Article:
Stu Cowan: Some Fatherly Advice Helped Canadiens’ Daniel Carr Make it to NHL
Here’s something most teenagers hate hearing: Father knows best.
It’s probably not what Daniel Carr wanted to hear after every team took a pass on him when he was eligible for the NHL Draft.
But guess what, kids? Often those words are true.
“I think I had a little different outlook on it,” Carr said Friday after the Canadiens hit the ice for the first time at training camp in Brossard. “I was fortunate enough that my father was a player agent a long time ago. And he said when I didn’t get drafted: ‘You’re mad now, but this is the best thing that could ever happen to you.’”
Jim Carr played for the University of Alberta in the late 1970s and after graduating represented some former teammates who made it to the pro level. Not being drafted gave his son a chance to spend four full seasons at Union College in Schenectady, N.Y., where he could work on his game and develop both physically and mentally in a university environment.
“You don’t realize it until you’re a senior in college and you’re coming out and you’re just like: ‘Oh, maybe he was right and he actually knows something,’” Carr said about his father. “The biggest thing is just keep getting better. Being drafted doesn’t make a difference. If you can play, you can play. You got to get better every day to get here and to stay here.”
Carr impressed the Canadiens enough at Union College for them to sign him as a free agent. He joined the AHL’s Hamilton Bulldogs for the 2014-15 season and posted 24-15-39 totals in 76 games. He started last season with the Canadiens’ new AHL team in St. John’s and made his NHL debut in December, scoring a goal on his first shot on his first shift in Carolina with his father, mother Marj and brother David all in attendance.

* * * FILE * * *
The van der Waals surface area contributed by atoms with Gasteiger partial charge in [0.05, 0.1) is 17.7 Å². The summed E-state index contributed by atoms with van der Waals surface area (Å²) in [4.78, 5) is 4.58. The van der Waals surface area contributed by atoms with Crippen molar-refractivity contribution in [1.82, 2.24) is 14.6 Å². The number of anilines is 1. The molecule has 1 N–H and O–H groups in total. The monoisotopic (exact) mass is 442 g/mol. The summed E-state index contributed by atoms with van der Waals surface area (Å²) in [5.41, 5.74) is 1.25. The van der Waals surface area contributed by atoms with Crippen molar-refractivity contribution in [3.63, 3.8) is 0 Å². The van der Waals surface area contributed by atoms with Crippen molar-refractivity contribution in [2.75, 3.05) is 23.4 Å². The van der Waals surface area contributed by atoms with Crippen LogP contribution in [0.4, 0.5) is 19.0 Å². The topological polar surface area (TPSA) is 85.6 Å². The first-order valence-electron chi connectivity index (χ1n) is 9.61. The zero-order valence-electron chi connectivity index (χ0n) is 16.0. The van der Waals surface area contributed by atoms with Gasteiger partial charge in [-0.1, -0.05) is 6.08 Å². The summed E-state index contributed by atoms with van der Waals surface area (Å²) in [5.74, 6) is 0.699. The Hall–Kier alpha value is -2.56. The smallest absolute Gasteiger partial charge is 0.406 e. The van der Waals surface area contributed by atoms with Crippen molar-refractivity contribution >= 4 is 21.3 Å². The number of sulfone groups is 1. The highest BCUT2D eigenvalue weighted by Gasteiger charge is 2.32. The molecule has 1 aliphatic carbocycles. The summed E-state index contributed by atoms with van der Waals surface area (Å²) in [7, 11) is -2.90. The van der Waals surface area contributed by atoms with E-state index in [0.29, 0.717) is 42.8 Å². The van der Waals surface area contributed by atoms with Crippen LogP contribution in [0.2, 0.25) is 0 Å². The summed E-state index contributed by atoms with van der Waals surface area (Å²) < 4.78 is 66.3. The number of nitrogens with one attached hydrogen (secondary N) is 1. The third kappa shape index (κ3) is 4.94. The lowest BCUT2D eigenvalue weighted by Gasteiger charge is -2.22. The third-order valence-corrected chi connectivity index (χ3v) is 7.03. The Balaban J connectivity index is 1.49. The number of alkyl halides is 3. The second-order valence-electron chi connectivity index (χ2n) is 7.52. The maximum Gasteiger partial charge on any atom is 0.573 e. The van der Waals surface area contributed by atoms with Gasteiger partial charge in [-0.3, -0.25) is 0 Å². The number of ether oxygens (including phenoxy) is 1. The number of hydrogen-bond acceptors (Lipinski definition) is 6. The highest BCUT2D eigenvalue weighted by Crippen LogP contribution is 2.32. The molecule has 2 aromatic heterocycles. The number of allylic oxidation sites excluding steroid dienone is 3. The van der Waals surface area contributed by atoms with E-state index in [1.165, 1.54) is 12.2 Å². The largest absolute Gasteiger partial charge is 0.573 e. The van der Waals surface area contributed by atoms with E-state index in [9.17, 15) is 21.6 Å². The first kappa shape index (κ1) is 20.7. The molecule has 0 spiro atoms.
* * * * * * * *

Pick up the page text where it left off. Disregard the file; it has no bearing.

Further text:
Carr ended up playing 23 games with the Canadiens, posting 6-3-9 totals. He would have played more, but missed two months following a knee injury in late January.
The 6-foot, 188-pounder spent the summer working on his speed and power, skating a lot during July and August. Now he’s ready for a new season and has something he’s never had before: a one-way NHL contract. Canadiens GM Marc Bergevin signed the 24-year-old to a two-year deal this summer worth US$1.45 million and Carr celebrated that night by having dinner with his family.
“I think it’s one of those things that you have it, but I don’t think it matters much,” he said about the one-way deal. “I still think there’s a lot of competition in camp here and you got to come ready to play every day.”
Carr is on Team A at training camp and skated on left wing during Friday’s 2-0 win over Team B with David Desharnais at centre and Sven Andrighetto on the right side. Alexander Radulov (on a penalty shot) and Greg Pateryn scored the goals.
“Today was the first day, so things are going to grow,” Carr said about his line. “Davey’s got such good vision and Ghetto’s got such good speed. “
They could make up the Canadiens’ No. 3 line when the regular season begins, but Carr says he’s still fighting for a job.
“It’s the same every year,” he said. “It doesn’t matter where you go, it’s the NHL. It’s the best league in the world so nothing’s ever easy and nothing’s ever given to you, so you got to earn everything you get.”
There’s a lot to like about Carr. He plays with the same tenacity as Brendan Gallagher and has displayed some soft hands in the tough areas around the opposition’s net — a place where not enough Canadiens forwards seemed comfortable last season.
He plays a style of hockey that coach Michel Therrien loves — and don’t let Carr’s rosy cheeks and boy-next-door look fool you. The kid is tough.
“For me, that kid’s a hockey player,” Therrien said. “He’s going hard to those dirty areas to score goals. Even today, I thought he had a good scrimmage.”
Last season was a big learning experience for Carr as he got his first taste of the NHL and proved he can play at this level.
“I think it’s the little things in the game that make all the difference,” he said. “The game, it happens fast and you got to go to the areas where the action is. I think you got to play a game on the inside … that’s what I learned. Just go to the hard areas and that’s where good things happen.”
While he has that one-way contract now, Carr still isn’t looking too far ahead. When asked if he has started searching for a permanent home or apartment in Montreal, he said: “No. One day at a time.”